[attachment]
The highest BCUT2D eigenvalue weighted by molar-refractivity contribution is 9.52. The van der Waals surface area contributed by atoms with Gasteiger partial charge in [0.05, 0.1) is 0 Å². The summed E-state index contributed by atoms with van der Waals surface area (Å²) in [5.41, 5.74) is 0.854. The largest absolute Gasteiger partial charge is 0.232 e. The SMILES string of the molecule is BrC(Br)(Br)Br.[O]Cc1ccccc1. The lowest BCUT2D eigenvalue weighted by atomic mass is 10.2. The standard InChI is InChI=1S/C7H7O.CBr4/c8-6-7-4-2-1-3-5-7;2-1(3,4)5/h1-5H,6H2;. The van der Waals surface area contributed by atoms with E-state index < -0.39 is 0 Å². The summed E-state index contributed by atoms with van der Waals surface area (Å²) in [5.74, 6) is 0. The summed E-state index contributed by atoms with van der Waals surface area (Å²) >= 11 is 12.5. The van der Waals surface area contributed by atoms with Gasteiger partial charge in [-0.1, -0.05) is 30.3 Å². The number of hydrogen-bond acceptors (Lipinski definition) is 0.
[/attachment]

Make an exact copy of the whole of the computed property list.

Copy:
The highest BCUT2D eigenvalue weighted by molar-refractivity contribution is 9.52. The van der Waals surface area contributed by atoms with Gasteiger partial charge in [0.05, 0.1) is 0 Å². The summed E-state index contributed by atoms with van der Waals surface area (Å²) in [5.41, 5.74) is 0.854. The largest absolute Gasteiger partial charge is 0.232 e. The SMILES string of the molecule is BrC(Br)(Br)Br.[O]Cc1ccccc1. The lowest BCUT2D eigenvalue weighted by atomic mass is 10.2. The standard InChI is InChI=1S/C7H7O.CBr4/c8-6-7-4-2-1-3-5-7;2-1(3,4)5/h1-5H,6H2;. The van der Waals surface area contributed by atoms with E-state index < -0.39 is 0 Å². The summed E-state index contributed by atoms with van der Waals surface area (Å²) in [5.74, 6) is 0. The summed E-state index contributed by atoms with van der Waals surface area (Å²) >= 11 is 12.5. The van der Waals surface area contributed by atoms with Gasteiger partial charge in [-0.1, -0.05) is 30.3 Å². The number of hydrogen-bond acceptors (Lipinski definition) is 0.